That’s why we watch, why we root, why we care.
Because late on an otherwise forgettably faceless Thursday night in December, long after logic told me to give it up, when I’m hoping against hope, a fraction of a second from turning way, everything lines up in the cosmos and the unimaginable, the unthinkable occurs.
After almost three months of baby steps — and 45 minutes of watching the Niners slog through a soggy Seattle night — without warning, Alex Smith rose up and proved to his detractors he could do it, proved he could hoist the 49ers onto his back — just like Montana, just like Young — and win them a football game.
And to experience that moment of glee that only a fan knows — when Smith was racing into the end zone having completely bamboozled 11 angry men dressed in Seahawks uniforms — was worth every minute of forehead-slapping frustration I’ve experienced with this team the last two years.
If you missed it, while the previous 10 minutes were joyous enough — with Smith throwing a pair of touchdown passes, the second of which involving every instinct an NFL quarterback needs to display, to give the 49ers a 10-point lead over the defending NFC champs — they paled in the light of what was yet to come.
The instant it became obvious Smith was going to score the clinching touchdown on an 18-yard bootleg that nobody on the Seattle defense saw coming was euphoria as only a sports fan understands. At that moment, the brain of every Niners fan touched on a million bits of information all at once, slowing everything else around them to a fantasy that is almost unreachable in everything else we do in our daily lives.
That’s what being a fan is all about.
And to think it came after four days of the media questioning whether Smith was going to become a real quarterback, whether he was a bust, whether the promise he showed early in the season was more false hope than the progression of a talented young quarterback.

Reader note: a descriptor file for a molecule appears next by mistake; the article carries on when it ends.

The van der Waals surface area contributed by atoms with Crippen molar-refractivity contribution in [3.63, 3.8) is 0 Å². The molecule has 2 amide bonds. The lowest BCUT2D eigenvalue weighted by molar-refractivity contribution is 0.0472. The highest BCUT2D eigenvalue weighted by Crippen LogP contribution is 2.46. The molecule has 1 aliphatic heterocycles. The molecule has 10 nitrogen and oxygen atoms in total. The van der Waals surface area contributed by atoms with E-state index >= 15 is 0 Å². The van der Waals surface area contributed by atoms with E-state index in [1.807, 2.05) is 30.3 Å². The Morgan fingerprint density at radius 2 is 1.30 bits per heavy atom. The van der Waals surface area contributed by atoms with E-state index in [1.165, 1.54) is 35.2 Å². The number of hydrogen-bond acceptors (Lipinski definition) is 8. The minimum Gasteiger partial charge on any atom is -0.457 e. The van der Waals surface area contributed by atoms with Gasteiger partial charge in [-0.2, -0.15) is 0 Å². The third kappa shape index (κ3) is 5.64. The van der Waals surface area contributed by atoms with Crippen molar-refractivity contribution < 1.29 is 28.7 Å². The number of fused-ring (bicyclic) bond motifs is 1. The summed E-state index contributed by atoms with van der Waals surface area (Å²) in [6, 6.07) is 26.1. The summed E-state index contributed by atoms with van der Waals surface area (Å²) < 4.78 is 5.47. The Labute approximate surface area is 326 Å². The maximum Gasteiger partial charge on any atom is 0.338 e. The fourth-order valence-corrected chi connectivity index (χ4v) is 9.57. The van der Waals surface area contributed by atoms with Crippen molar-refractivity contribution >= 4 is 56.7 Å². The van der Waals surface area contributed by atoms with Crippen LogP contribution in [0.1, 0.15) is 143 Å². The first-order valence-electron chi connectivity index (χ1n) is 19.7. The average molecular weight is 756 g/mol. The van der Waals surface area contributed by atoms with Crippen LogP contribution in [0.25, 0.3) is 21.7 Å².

From Smith’s touchdown pass to Vernon Davis to put the Niners in front to his overcoming a delay of game penalty with a 20-yard touchdown strike to Frank Gore.
On a play that froze with an instant of “He’s going to get killed!” by a Seattle blitzer, only to sidestep the clobbering.
And perhaps the most eye-popping thing about this half-hour of football drama was that it stood as tall as any regular-season moment orchestrated by Montana or Young. It doesn’t mean it will ever happen again, but it happened on this night.
And while I’d be the first in line to hug coach Mike Nolan and thank him for bringing back this feeling — if only this once — I’m beginning to become an even bigger fan of his offensive coordinator. Norv Turner is amazing. Every game, his offense surprises. He should get votes for the team’s MVP of 2006.
And these were just a few of the things that have 49ers fans wide-eyed with wonder this weekend. Frank Gore is as good as any running back in the NFL. Davis is going to be a moose.
This team, less than two years lifted from the ashes left by Terry Donahue, actually has pieces that make it feel like there is a future for this football team, with this coaching staff. It’s been a great thing to witness.
The 49ers are 6-8 and it may all fall apart from here, but for one fourth quarter on a solitary, soggy December night in a season filled with tempting signs of progress, 49ers football was again everything it has ever been to this fan.
And, in all honesty, it was worth waiting for.
Tim Liotta hosts the weekend edition of “Sportsphone 680” on KNBR (680 AM).